Scratching the Surface
While, in all likelihood, Howe's inlet and Howe's bayou are imaginary bodies of water, the clue does bring to mind Howe Sound[7], a roughly triangular sound, actually a network of fjords situated immediately northwest of Vancouver.

25a   One step with excellent // dancer (7)

A|STAIR|E — A (one) + STAIR (step) + E (excellent; an assessment on a test or assignment in school)

Fred Astaire[5] (1899–1987) was an American dancer, singer, and actor; born Frederick Austerlitz. He is famous for starring in a number of film musicals, including Top Hat (1935), in a successful partnership with Ginger Rogers.

Adele Astaire[7] (1896–1981) was an American dancer and entertainer; born Adele Marie Austerlitz. She was Fred Astaire's elder sister, and his partner in a 27-year career in vaudeville and theater, beginning when he was five and she was eight. 

26a   Common connector used in eastern railroad’s // quick business trips (7)

E|RR(AND)S — AND (common connector) contained in (used in) {E (eastern) + RR (railroad) + S ('s)}

27a   Makes // teenagers mad (9)

GENERATES* — anagram (mad) of TEENAGERS

28a   Change // noontime event? (5)

AM|END — cryptic definition (as indicated by the question mark)

Noontime marks the end of the morning or, in other words, the AM END.

Down

1d   Notice a blemish in // Argo actor (4,5)

AD|A|M ARK|IN — AD (notice; commercial message) + A (†) + MARK (blemish) + IN (†)

Did you notice the blemish in the clue? (if not, click here to find out )

The actor who appeared in Argo was not Adam Arkin[7] but his father Alan Arkin[7].

hide explanation

Argo[7] is a 2012 American political thriller film directed by Ben Affleck. The film, which stars Affleck with Bryan Cranston, Alan Arkin, and John Goodman in supporting roles, deals with the "Canadian Caper," in which six U.S. diplomats were rescued from Tehran, Iran, during the 1979-1981 Iran hostage crisis. The film is a highly fictionalized account of the affair which glorifies the role of the CIA and minimizes the role of Canadian ambassador Ken Taylor and other Canadian embassy staff. Former US President Jimmy Carter has said:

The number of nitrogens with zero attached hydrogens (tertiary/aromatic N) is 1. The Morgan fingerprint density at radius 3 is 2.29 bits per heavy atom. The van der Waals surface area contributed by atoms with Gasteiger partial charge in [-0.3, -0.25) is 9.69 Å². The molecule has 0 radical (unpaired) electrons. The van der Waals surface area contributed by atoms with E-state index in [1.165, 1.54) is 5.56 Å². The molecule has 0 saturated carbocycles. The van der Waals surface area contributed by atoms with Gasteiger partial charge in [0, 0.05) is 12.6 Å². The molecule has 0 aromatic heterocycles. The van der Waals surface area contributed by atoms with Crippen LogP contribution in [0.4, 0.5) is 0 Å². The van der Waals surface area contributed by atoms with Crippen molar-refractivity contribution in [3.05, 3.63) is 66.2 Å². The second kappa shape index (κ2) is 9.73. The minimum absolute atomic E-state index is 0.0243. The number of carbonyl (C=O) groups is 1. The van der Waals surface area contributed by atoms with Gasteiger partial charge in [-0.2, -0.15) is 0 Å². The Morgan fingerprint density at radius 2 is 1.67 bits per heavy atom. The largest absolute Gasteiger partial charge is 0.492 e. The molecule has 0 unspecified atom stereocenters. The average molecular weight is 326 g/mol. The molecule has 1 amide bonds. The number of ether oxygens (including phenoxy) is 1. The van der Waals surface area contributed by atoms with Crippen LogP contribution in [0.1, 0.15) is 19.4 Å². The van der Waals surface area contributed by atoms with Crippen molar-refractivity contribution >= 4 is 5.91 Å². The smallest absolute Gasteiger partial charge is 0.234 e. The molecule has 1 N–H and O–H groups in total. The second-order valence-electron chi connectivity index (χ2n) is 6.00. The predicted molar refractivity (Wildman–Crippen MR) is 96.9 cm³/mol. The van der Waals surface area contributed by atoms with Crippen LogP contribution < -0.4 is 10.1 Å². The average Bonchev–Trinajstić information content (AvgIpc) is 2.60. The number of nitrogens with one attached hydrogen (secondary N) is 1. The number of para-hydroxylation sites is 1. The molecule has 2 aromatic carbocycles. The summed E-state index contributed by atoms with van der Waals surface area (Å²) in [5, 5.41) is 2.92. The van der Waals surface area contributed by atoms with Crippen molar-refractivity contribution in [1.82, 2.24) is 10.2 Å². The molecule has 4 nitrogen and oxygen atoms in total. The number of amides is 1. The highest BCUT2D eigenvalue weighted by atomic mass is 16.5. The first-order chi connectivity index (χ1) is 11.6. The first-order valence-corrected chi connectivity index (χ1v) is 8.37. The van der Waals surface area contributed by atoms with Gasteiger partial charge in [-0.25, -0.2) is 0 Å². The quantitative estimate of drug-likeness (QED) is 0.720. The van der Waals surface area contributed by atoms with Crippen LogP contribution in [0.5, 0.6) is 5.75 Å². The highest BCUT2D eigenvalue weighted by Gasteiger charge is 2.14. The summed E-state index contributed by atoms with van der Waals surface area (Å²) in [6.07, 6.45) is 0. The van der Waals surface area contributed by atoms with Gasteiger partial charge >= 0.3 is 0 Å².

90% of the contributions to the ideas and the consummation of the plan was Canadian. And the movie gives almost full credit to the American CIA. And with that exception, the movie is very good. But Ben Affleck's character in the film was... only in Tehran a day and a half. And the main hero, in my opinion, was Ken Taylor, who was the Canadian ambassador who orchestrated the entire process.
Affleck's defense of the gross historical inaccuracies in the film:
Because we say it's based on a true story, rather than this is a true story, we're allowed to take some dramatic license. There's a spirit of truth ....
2d   Guard/’s/ ID backwards (7)

GATEMAN< — reversal (backwards) of NAMETAG (ID)

3d   Overdose I... er... // hate (5)

OD|I|UM — OD (overdose) + I (†) + UM (er; sound of hesitation)

4d   Tilly, upon performing // unit for a bomb (7)

MEG|AT|ON — MEG (Tilly; Canadian-American actress and novelist Meg Tilly[7]) + AT (upon; at the sound of the bell ...) + ON (performing; on [stage], on [the air])

5d   Flier/’s/ two fights (7)

SPAR|ROW — SPAR (first fight) + ROW (second fight)

6d   French aid awful // villain (9)

ARCHFIEND* — anagram (awful) of FRENCH AID

7d   Humour // eluding bum (7)

INDULGE* — anagram (bum) of ELUDING

8d   Surge with zip /and/ zest (5)

GUST|O — GUST (surge [of wind]) + (with) O (zip; zilch, nada, nothing)

14d   Back // promotional display about resort city (9)

POSTE(RIO)R — POSTER (promotional display) containing (about) RIO (resort city)